|Yes, simple things like being able to escape the summer heat by going to re-opened movie theaters. There's something about needing a sweater when it's 100+ degrees outside that just screams "summer."|
|Well, that sounds like it is related to temperature, which is how I think of summer. Anyway, I went a year without seeing friends and only recently have started going out to eat again. For the most part, we have been dining outside, but Houston's summer heat and humidity will change that to dining inside with social distancing.|
|Yes! And that's what I meant when I said that I hoped this summer might actually feel a bit more "normal". And that's mere mortal "normal", not your "normal".|
|In other words, you want a summer rerun of years gone by. FYI, I will admit that every summer I think it would be fun, although totally unacceptable, to spit watermelon seeds off my high-rise balcony.|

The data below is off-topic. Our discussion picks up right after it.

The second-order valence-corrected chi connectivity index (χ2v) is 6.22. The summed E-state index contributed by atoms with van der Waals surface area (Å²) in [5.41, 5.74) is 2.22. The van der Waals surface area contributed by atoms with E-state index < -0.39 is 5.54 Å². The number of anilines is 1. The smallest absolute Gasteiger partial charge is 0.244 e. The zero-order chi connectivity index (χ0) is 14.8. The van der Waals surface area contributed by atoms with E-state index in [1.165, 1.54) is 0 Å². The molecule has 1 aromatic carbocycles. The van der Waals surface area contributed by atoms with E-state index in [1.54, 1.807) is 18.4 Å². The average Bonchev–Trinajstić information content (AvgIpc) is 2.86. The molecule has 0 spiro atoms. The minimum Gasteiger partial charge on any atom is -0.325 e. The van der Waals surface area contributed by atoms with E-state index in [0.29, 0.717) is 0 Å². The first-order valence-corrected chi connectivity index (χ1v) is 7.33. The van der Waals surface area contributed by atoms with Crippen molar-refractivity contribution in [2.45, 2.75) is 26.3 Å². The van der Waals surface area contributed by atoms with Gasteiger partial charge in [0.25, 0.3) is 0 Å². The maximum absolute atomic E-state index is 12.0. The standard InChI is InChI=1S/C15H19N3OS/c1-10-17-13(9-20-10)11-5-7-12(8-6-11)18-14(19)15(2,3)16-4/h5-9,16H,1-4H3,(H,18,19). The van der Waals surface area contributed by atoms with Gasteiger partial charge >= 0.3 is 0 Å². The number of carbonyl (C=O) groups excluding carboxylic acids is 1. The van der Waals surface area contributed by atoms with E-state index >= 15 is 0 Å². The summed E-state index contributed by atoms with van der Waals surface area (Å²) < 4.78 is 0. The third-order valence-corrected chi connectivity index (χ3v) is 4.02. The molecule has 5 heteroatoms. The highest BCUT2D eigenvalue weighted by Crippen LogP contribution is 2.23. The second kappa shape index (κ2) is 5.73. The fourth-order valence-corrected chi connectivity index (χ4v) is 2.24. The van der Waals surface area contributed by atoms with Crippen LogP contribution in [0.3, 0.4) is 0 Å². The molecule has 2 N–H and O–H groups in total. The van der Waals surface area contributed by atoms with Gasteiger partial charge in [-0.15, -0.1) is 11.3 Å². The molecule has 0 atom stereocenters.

|Oh, that I want to see!|
Quick! Define literacy (without Google or Siri's help). Ok, finished? We bet that you may have stopped at the ability to read and write. Which, technically, isn't wrong. It just isn't completely right, either. Which is what Red found out when she discovered, much to her surprise, that it includes such critical areas as financial, digital, and health literacy.
Red even admitted to Black that she didn't understand all those terms, although she had another concern … was Black going to use her as a poster child for her lack of literacy skills in this month's column, "RED & BLACK … A Blueprint For Life?!"
P.S. – This month's column is in honor of September being Adult & Family Literacy Month.
Want to read other columns? Here's a list.